Doctor of Philosophy (Ph.D.)
The purpose of this mixed methods dissertation study is to determine an operational definition for a new construct: a spiritually competent orientation (SCO). The SCO construct has emerged in recent literature but has only been defined theoretically. An exploration of the literature from which it emerged implies the possibility of improving the way clinicians approach religion and spirituality (R/S) in mental health services. A broader review of relevant R/S literature revealed possibilities for understanding and beginning to define SCO, but there was not a consensus among scholars about the components of SCO. A mixed methods modified e-Delphi (or online Delphi) panel of 13 experts in R/S integration responded to questions designed to gather input and seek consensus about the possible components of SCO. Six domains, 16 themes, and 101 items of SCO stemmed from the first round of questions to the panel. The panelists reached consensus for 77 items in the second-round survey by rating their level of agreement that each item was part of SCO. The six domains include the following: (1) Ethical; (2) Humility; (3) Comfort; (4) Opportunities; (5) Growth; and (6) Constructivism. Discussion of findings includes implications, strengths, and limitations of the study, as well as possible future directions for studying SCO.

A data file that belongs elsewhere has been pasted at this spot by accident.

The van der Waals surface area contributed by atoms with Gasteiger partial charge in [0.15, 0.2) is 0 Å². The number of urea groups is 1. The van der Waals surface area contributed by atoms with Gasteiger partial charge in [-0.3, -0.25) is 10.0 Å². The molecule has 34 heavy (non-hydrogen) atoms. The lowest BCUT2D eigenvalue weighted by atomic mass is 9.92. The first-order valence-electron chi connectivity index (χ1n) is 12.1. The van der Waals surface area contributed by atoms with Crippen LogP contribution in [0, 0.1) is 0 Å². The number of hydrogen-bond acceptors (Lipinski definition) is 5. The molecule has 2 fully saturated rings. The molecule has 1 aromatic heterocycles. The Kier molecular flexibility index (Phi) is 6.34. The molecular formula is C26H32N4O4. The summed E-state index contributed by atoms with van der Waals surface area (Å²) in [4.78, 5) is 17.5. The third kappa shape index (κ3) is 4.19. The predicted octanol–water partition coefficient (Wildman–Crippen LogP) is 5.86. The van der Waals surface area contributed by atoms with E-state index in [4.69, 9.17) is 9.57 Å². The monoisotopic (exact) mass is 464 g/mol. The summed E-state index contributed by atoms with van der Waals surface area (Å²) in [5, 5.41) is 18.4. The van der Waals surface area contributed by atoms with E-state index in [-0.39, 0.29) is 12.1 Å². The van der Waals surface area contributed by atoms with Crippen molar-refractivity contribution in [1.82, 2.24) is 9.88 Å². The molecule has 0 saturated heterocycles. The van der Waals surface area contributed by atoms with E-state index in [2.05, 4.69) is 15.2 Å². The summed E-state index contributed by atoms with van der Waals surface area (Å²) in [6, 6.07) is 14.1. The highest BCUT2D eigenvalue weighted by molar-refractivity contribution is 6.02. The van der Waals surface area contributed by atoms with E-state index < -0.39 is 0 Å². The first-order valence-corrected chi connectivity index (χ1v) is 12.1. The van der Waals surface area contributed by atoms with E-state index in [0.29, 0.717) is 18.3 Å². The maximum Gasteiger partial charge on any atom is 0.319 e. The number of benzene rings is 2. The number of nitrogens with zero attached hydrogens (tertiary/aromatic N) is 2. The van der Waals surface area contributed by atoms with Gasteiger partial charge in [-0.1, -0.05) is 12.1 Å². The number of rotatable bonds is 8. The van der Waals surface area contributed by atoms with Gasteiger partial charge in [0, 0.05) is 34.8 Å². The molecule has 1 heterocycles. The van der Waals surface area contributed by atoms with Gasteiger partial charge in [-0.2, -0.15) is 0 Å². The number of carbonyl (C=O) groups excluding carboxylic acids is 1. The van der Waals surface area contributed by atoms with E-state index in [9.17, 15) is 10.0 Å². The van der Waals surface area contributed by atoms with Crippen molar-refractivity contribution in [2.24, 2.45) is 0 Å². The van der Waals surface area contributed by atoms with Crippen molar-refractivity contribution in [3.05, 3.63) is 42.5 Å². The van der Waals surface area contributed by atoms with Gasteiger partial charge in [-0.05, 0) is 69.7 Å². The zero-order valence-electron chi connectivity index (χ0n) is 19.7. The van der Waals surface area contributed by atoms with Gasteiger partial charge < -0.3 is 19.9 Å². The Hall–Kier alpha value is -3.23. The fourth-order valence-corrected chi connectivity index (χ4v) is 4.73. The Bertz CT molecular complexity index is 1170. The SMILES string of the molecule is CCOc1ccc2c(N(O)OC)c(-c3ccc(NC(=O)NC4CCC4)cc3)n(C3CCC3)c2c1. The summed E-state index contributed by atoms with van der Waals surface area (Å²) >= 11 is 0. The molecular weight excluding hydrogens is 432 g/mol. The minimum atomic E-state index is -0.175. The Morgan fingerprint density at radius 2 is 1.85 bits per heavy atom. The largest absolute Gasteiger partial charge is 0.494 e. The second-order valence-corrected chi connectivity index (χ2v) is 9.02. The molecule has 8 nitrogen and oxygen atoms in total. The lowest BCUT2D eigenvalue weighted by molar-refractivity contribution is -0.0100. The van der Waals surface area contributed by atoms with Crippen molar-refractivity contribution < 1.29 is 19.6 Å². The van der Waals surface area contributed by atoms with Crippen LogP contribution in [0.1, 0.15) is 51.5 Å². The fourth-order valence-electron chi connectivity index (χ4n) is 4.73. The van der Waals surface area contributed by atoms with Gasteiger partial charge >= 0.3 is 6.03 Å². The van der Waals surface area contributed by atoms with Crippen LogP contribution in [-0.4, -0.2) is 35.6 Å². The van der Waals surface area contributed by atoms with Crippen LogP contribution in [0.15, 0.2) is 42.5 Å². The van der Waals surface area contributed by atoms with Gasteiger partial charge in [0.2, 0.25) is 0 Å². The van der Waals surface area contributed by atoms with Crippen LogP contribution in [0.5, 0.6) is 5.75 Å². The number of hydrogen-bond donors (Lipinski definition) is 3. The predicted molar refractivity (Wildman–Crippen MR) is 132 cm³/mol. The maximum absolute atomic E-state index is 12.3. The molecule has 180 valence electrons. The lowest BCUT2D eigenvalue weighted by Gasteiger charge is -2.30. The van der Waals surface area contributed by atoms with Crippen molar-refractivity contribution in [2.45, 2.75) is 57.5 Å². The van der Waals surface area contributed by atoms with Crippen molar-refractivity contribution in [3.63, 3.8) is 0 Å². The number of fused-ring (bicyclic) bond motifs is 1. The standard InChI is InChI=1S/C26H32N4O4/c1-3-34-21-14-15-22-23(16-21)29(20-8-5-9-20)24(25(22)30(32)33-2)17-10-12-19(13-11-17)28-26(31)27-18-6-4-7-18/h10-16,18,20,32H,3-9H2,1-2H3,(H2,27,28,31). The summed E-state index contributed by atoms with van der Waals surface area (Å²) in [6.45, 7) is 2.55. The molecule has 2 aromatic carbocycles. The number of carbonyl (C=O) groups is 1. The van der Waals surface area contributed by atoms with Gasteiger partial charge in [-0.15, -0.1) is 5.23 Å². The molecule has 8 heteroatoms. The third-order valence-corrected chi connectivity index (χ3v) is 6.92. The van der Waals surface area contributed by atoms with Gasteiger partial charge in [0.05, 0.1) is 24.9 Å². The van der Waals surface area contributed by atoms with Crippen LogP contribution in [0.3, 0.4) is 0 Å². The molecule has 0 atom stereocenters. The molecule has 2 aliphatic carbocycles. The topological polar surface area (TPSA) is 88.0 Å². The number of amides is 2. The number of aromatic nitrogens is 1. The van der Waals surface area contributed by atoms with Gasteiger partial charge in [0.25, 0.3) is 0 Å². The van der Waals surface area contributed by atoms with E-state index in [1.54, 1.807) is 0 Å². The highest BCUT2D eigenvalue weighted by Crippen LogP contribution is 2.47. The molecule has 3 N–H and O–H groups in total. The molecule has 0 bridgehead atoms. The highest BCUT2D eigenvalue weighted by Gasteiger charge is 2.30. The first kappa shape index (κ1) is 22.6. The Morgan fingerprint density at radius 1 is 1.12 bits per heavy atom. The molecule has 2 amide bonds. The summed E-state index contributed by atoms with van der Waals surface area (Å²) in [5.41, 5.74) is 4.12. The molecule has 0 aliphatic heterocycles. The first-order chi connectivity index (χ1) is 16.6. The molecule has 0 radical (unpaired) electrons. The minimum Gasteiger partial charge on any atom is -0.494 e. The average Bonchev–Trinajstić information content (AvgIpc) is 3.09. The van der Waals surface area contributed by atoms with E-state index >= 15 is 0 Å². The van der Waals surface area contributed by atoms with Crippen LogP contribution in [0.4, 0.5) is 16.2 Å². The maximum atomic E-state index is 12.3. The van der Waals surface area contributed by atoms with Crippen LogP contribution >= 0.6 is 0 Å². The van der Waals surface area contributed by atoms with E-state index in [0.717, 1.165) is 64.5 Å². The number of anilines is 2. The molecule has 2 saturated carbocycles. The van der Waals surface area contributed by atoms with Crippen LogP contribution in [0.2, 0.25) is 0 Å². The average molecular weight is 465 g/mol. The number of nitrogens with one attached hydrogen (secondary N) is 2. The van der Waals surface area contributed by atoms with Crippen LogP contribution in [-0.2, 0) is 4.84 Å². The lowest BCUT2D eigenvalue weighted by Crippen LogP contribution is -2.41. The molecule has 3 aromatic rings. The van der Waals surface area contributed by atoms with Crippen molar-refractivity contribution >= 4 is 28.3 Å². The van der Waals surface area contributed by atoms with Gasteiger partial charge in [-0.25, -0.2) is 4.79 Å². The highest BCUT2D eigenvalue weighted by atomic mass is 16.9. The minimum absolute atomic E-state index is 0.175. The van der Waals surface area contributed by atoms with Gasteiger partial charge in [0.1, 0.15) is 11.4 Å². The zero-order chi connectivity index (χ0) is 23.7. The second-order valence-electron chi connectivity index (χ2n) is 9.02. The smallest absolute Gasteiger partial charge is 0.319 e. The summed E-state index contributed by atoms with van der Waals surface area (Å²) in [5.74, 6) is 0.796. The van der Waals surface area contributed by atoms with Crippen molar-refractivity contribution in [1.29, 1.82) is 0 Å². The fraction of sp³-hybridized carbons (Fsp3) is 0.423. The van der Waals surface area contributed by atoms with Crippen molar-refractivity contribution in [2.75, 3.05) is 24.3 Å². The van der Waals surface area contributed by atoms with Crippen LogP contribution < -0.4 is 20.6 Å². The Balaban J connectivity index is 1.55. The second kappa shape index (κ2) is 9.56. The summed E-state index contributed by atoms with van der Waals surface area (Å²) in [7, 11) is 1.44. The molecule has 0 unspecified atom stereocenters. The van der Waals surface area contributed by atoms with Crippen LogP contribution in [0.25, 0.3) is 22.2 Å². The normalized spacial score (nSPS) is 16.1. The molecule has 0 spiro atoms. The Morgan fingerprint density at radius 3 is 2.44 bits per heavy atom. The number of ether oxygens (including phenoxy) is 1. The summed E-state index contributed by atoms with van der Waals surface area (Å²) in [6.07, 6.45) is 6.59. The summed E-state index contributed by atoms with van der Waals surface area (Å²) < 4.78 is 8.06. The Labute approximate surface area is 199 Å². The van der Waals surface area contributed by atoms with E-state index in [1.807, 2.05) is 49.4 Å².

© The Author
Hiatt, Kenson, "Operationally Defining A Spiritually Competent Orientation: A Modified E-Delphi Study" (2022). Dissertations, Theses, and Masters Projects. William & Mary. Paper 1673281601.